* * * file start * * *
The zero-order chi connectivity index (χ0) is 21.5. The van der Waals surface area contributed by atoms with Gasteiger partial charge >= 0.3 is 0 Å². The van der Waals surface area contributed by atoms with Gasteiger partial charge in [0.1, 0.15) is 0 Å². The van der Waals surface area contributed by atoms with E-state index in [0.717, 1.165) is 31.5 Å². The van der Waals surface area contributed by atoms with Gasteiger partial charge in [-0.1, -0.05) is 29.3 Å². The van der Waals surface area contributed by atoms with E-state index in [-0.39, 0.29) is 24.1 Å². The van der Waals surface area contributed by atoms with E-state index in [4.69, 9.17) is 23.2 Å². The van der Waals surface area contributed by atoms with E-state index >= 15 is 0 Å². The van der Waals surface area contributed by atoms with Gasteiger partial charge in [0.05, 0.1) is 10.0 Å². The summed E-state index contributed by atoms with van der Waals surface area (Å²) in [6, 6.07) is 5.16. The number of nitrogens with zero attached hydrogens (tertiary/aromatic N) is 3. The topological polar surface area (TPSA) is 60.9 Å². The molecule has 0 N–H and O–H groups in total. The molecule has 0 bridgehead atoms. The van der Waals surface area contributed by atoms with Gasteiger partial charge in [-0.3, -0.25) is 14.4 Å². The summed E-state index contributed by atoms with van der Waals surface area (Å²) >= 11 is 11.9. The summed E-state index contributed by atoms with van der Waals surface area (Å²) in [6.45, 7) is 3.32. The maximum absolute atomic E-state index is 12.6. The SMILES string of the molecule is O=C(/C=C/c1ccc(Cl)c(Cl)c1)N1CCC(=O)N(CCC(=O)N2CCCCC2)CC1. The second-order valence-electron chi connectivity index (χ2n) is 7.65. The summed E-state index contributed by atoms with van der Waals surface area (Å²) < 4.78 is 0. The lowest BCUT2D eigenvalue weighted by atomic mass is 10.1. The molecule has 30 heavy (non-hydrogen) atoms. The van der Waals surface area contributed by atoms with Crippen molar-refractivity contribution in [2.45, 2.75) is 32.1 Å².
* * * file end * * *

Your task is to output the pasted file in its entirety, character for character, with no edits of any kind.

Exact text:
The zero-order chi connectivity index (χ0) is 21.5. The van der Waals surface area contributed by atoms with Gasteiger partial charge >= 0.3 is 0 Å². The van der Waals surface area contributed by atoms with Gasteiger partial charge in [0.1, 0.15) is 0 Å². The van der Waals surface area contributed by atoms with E-state index in [0.717, 1.165) is 31.5 Å². The van der Waals surface area contributed by atoms with Gasteiger partial charge in [-0.1, -0.05) is 29.3 Å². The van der Waals surface area contributed by atoms with E-state index in [-0.39, 0.29) is 24.1 Å². The van der Waals surface area contributed by atoms with E-state index in [4.69, 9.17) is 23.2 Å². The van der Waals surface area contributed by atoms with E-state index >= 15 is 0 Å². The van der Waals surface area contributed by atoms with Gasteiger partial charge in [0.05, 0.1) is 10.0 Å². The summed E-state index contributed by atoms with van der Waals surface area (Å²) in [6, 6.07) is 5.16. The number of nitrogens with zero attached hydrogens (tertiary/aromatic N) is 3. The topological polar surface area (TPSA) is 60.9 Å². The molecule has 0 N–H and O–H groups in total. The molecule has 0 bridgehead atoms. The van der Waals surface area contributed by atoms with Gasteiger partial charge in [-0.3, -0.25) is 14.4 Å². The summed E-state index contributed by atoms with van der Waals surface area (Å²) >= 11 is 11.9. The summed E-state index contributed by atoms with van der Waals surface area (Å²) in [6.45, 7) is 3.32. The maximum absolute atomic E-state index is 12.6. The SMILES string of the molecule is O=C(/C=C/c1ccc(Cl)c(Cl)c1)N1CCC(=O)N(CCC(=O)N2CCCCC2)CC1. The second-order valence-electron chi connectivity index (χ2n) is 7.65. The summed E-state index contributed by atoms with van der Waals surface area (Å²) < 4.78 is 0. The lowest BCUT2D eigenvalue weighted by atomic mass is 10.1. The molecule has 30 heavy (non-hydrogen) atoms. The van der Waals surface area contributed by atoms with Crippen molar-refractivity contribution in [2.45, 2.75) is 32.1 Å².